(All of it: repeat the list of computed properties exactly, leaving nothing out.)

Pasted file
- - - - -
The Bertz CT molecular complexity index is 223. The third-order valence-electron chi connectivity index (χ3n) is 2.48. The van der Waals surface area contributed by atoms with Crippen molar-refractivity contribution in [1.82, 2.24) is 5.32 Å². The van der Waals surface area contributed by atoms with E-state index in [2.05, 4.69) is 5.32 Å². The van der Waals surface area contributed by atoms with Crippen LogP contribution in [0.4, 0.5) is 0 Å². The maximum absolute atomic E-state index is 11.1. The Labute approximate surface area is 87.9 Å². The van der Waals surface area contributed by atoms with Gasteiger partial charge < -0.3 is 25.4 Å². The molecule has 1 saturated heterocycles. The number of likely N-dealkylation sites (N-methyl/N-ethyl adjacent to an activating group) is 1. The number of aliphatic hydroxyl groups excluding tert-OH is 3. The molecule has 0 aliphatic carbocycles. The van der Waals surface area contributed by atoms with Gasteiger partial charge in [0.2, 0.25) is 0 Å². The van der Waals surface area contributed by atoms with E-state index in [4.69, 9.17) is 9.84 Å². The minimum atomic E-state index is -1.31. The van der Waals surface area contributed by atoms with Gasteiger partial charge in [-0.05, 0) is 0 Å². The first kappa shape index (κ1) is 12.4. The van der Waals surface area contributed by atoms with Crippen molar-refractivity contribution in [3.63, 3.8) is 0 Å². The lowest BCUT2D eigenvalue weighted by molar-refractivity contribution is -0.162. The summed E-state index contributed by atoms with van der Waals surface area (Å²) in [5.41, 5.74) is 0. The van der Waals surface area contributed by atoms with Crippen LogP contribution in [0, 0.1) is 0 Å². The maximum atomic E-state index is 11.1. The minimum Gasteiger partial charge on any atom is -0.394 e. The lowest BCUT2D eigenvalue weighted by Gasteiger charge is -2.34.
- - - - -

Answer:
The Bertz CT molecular complexity index is 223. The third-order valence-electron chi connectivity index (χ3n) is 2.48. The van der Waals surface area contributed by atoms with Crippen molar-refractivity contribution in [1.82, 2.24) is 5.32 Å². The van der Waals surface area contributed by atoms with E-state index in [2.05, 4.69) is 5.32 Å². The van der Waals surface area contributed by atoms with Crippen LogP contribution in [0.4, 0.5) is 0 Å². The maximum absolute atomic E-state index is 11.1. The Labute approximate surface area is 87.9 Å². The van der Waals surface area contributed by atoms with Gasteiger partial charge < -0.3 is 25.4 Å². The molecule has 1 saturated heterocycles. The number of likely N-dealkylation sites (N-methyl/N-ethyl adjacent to an activating group) is 1. The number of aliphatic hydroxyl groups excluding tert-OH is 3. The molecule has 0 aliphatic carbocycles. The van der Waals surface area contributed by atoms with Gasteiger partial charge in [0.2, 0.25) is 0 Å². The van der Waals surface area contributed by atoms with E-state index in [4.69, 9.17) is 9.84 Å². The minimum atomic E-state index is -1.31. The van der Waals surface area contributed by atoms with Gasteiger partial charge in [-0.05, 0) is 0 Å². The first kappa shape index (κ1) is 12.4. The van der Waals surface area contributed by atoms with Crippen molar-refractivity contribution in [3.63, 3.8) is 0 Å². The lowest BCUT2D eigenvalue weighted by molar-refractivity contribution is -0.162. The summed E-state index contributed by atoms with van der Waals surface area (Å²) in [5.41, 5.74) is 0. The van der Waals surface area contributed by atoms with Crippen LogP contribution in [0, 0.1) is 0 Å². The maximum atomic E-state index is 11.1. The minimum Gasteiger partial charge on any atom is -0.394 e. The lowest BCUT2D eigenvalue weighted by Gasteiger charge is -2.34.